10:29 PM PDT on Tuesday, August 2, 2011

By DUANE W. GANG
The Press-Enterprise

Special Section: San Bernardino Co. Probe

From the moment that 2,769 pages of grand jury testimony became public in a sweeping San Bernardino County corruption probe, defense attorneys accused prosecutors of presenting one-sided evidence.

Stephen Larson, an attorney for Jeff Burum, one of four people the grand jury indicted, said the “transcripts reflect numerous instances of the prosecutors actually dissuading the grand jury from hearing evidence from the other side.”

More than once, grand jurors asked for more information only to be told that prosecutors were not required to present all relevant evidence, according to transcripts.

Grand juries serve on the front end of a criminal inquiry as an alternative to police or district attorney investigators, conducting interviews with witnesses and filing charges. Defense attorneys make their case at trial.

In the Colonies investigation, the grand jury had a list of 45 witnesses and reviewed hundreds of pages of evidence.

At one point, the jurors asked whether former San Bernardino County Supervisor Dennis Hansberger received any campaign contributions from Burum.

Hansberger had already testified, and a prosecutor told jurors the former supervisor had a plumber at his house.

According to the transcripts, Deputy District Attorney Lewis Cope told the grand jury that Hansberger could be summoned back, “although there is no guarantee for how he might be dressed.” He was never called back to answer the question.

Prosecutors defended their actions in presenting the evidence. Assistant District Attorney Jim Hackleman said material that defense attorneys presented on behalf of their clients was given to the grand jury for review, but it did not dissuade the panel from indicting Burum and the others.

For instance, the grand jury received a 24-page letter from one of Burum’s attorneys detailing evidence favorable to him.

In May, the grand jury issued a 29-count indictment against Burum and three former county officials in connection with San Bernardino County’s $102 million legal settlement with developer Colonies Partners, where Burum is a co-managing member.

Also charged are former Supervisor Paul Biane; Mark Kirk, former chief of staff to Supervisor Gary Ovitt; and Jim Erwin, a former assistant assessor who was a Colonies consultant at the time of the settlement.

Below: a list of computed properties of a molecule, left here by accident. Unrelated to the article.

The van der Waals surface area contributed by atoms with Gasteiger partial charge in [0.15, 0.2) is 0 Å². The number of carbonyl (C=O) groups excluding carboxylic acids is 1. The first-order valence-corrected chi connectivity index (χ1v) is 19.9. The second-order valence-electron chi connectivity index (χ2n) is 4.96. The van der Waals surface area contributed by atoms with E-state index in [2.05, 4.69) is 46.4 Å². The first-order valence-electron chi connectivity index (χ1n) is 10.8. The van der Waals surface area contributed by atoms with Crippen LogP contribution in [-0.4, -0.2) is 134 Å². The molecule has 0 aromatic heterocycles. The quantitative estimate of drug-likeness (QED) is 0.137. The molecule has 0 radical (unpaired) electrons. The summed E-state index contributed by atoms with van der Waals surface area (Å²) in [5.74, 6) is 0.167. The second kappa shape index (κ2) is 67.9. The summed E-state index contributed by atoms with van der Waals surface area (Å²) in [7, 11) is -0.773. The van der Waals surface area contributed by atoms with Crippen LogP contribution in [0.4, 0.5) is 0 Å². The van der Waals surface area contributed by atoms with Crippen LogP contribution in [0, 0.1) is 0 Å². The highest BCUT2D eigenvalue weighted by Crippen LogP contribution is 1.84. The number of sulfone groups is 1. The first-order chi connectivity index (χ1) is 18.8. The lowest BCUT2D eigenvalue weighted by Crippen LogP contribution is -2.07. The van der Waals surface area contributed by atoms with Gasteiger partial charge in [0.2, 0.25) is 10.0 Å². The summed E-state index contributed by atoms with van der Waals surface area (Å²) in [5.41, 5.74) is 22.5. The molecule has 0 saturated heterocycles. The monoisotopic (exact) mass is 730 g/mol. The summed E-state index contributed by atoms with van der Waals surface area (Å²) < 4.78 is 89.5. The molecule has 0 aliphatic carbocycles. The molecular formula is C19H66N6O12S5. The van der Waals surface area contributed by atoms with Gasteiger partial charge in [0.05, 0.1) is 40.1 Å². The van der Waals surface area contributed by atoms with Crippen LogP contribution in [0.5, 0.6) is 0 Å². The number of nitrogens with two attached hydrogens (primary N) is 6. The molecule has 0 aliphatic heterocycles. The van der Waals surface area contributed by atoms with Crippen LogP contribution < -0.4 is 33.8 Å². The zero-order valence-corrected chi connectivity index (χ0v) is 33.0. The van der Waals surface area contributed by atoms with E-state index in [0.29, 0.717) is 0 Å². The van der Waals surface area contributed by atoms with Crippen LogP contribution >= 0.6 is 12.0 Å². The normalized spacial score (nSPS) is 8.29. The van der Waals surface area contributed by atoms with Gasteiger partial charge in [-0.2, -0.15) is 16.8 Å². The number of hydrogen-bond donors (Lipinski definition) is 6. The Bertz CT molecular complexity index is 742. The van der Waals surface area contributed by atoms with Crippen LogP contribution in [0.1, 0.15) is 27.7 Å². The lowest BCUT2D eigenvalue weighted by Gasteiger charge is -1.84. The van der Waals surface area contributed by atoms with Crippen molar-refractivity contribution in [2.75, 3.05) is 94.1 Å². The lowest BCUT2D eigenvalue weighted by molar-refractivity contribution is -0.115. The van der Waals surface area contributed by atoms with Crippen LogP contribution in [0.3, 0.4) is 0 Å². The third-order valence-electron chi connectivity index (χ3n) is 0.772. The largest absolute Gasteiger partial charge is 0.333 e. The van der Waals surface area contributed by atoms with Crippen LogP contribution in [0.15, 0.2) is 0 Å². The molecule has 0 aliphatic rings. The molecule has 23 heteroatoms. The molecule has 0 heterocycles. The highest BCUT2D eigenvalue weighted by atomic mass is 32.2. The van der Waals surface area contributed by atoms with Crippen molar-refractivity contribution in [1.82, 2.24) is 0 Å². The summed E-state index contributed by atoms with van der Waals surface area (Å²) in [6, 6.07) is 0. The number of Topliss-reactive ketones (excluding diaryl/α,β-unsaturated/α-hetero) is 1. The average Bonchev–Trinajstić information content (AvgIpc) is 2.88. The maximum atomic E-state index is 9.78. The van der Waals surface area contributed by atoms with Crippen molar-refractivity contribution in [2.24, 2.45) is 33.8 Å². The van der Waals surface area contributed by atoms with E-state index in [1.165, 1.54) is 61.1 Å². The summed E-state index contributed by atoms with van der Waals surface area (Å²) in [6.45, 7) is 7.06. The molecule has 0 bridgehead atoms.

Prosecutors contend the deal was obtained through a conspiracy involving bribery and extortion. All have denied wrongdoing.

Different Path To Trial

Typically, prosecutors file a criminal complaint and a judge decides after a preliminary hearing whether the evidence is sufficient for trial.

During the hearings, those accused of crimes can have lawyers. They have the right to tell their side of the story, present evidence, call witnesses and cross-examine others.

But if a case goes before a grand jury and the panel votes for an indictment, the preliminary hearing process is bypassed. Grand jury proceedings are secret, and there is no judge or opposing counsel present.

The Legislature and various state Supreme Court cases over the years have provided additional protections for those who are targets of a grand jury inquiry.

Prosecutors presenting evidence to criminal grand juries in California must present exculpatory evidence — information “reasonably tending to negate guilt,” according to a state Supreme Court decision on the matter. Prosecutors say they provided that information in the Colonies case.

Laurie Levenson, a Loyola Law School professor, said criminal grand juries are not used that often in California and are most often tapped in high-profile cases. They offer prosecutors advantages.

“They have the secrecy. They are in control. You don’t have a judge running the proceedings, and you don’t have opposing counsel,” she said.

“The criticism is the grand jury will indict a ham sandwich if you ask them,” said Levenson, a former federal prosecutor. “It is just meant to be a screening mechanism. A smart prosecutor won’t just jam a case through because ultimately you have to try it.”

What They Didn’t Hear

In the Colonies case, the offices of the district attorney and the attorney general — jointly prosecuting the corruption probe — presented evidence to a 19-member criminal grand jury. One member was later excused, leaving 18 to determine whether to issue the indictment.

Central to the prosecution’s case is $400,000 in campaign contributions from Colonies Partners to five political action committees with ties to Biane, Kirk, Erwin and former Supervisor Bill Postmus. Prosecutors contend the donations, made in 2007, were bribes in exchange for the three votes needed for the Colonies settlement.

The grand jury had asked whether Burum made donations to Hansberger, who voted against the settlement, in the months after the deal.

Hansberger already had concluded his testimony, and Cope, one of the prosecutors on the case, said the grand jury could call the former supervisor back if they had 12 votes, according to the transcripts. In counties the size of San Bernardino, 12 is the minimum number of votes a grand jury needs to make decisions.

“Mr. Hansberger, this morning — the report I have is that he has a plumber that is at his home. He is happy to return should you desire it,” Cope said. “It’s just a matter of timing.”

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